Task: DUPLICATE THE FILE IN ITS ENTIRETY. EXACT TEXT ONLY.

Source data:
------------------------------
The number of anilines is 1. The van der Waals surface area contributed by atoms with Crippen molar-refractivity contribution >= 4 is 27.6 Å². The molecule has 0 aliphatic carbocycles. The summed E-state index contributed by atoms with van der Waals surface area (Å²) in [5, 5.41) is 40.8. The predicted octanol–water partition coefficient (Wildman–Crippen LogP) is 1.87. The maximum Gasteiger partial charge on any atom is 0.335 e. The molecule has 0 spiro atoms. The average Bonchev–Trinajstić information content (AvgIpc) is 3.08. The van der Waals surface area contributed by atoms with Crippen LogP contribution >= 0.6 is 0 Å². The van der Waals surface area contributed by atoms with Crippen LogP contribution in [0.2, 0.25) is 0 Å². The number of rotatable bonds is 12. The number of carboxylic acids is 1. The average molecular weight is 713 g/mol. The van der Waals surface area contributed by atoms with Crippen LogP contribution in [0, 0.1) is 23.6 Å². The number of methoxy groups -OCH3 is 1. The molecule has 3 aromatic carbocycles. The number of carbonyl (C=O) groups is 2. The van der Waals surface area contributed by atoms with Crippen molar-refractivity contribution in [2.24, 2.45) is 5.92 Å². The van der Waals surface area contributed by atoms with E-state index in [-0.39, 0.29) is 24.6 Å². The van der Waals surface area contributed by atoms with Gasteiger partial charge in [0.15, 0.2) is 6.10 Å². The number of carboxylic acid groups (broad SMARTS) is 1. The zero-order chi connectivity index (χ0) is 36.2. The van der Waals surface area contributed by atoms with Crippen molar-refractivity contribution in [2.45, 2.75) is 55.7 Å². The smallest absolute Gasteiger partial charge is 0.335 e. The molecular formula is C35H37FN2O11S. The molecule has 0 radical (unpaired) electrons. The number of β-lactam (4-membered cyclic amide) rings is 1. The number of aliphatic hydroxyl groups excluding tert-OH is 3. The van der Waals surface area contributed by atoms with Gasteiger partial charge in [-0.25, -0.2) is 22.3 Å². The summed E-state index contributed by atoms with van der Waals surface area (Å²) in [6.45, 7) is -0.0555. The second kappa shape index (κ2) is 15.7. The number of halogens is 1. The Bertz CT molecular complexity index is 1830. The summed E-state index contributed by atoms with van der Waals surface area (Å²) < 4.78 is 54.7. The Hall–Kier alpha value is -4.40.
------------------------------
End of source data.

The number of anilines is 1. The van der Waals surface area contributed by atoms with Crippen molar-refractivity contribution >= 4 is 27.6 Å². The molecule has 0 aliphatic carbocycles. The summed E-state index contributed by atoms with van der Waals surface area (Å²) in [5, 5.41) is 40.8. The predicted octanol–water partition coefficient (Wildman–Crippen LogP) is 1.87. The maximum Gasteiger partial charge on any atom is 0.335 e. The molecule has 0 spiro atoms. The average Bonchev–Trinajstić information content (AvgIpc) is 3.08. The van der Waals surface area contributed by atoms with Crippen LogP contribution >= 0.6 is 0 Å². The van der Waals surface area contributed by atoms with Crippen LogP contribution in [0.2, 0.25) is 0 Å². The number of rotatable bonds is 12. The number of carboxylic acids is 1. The average molecular weight is 713 g/mol. The van der Waals surface area contributed by atoms with Crippen LogP contribution in [0, 0.1) is 23.6 Å². The number of methoxy groups -OCH3 is 1. The molecule has 3 aromatic carbocycles. The number of carbonyl (C=O) groups is 2. The van der Waals surface area contributed by atoms with Crippen molar-refractivity contribution in [2.24, 2.45) is 5.92 Å². The van der Waals surface area contributed by atoms with E-state index in [-0.39, 0.29) is 24.6 Å². The van der Waals surface area contributed by atoms with Gasteiger partial charge in [0.15, 0.2) is 6.10 Å². The number of carboxylic acid groups (broad SMARTS) is 1. The zero-order chi connectivity index (χ0) is 36.2. The van der Waals surface area contributed by atoms with Crippen molar-refractivity contribution in [2.45, 2.75) is 55.7 Å². The smallest absolute Gasteiger partial charge is 0.335 e. The molecular formula is C35H37FN2O11S. The molecule has 0 radical (unpaired) electrons. The number of β-lactam (4-membered cyclic amide) rings is 1. The number of aliphatic hydroxyl groups excluding tert-OH is 3. The van der Waals surface area contributed by atoms with Gasteiger partial charge in [-0.25, -0.2) is 22.3 Å². The summed E-state index contributed by atoms with van der Waals surface area (Å²) in [6.45, 7) is -0.0555. The second kappa shape index (κ2) is 15.7. The number of halogens is 1. The Bertz CT molecular complexity index is 1830. The summed E-state index contributed by atoms with van der Waals surface area (Å²) < 4.78 is 54.7. The Hall–Kier alpha value is -4.40.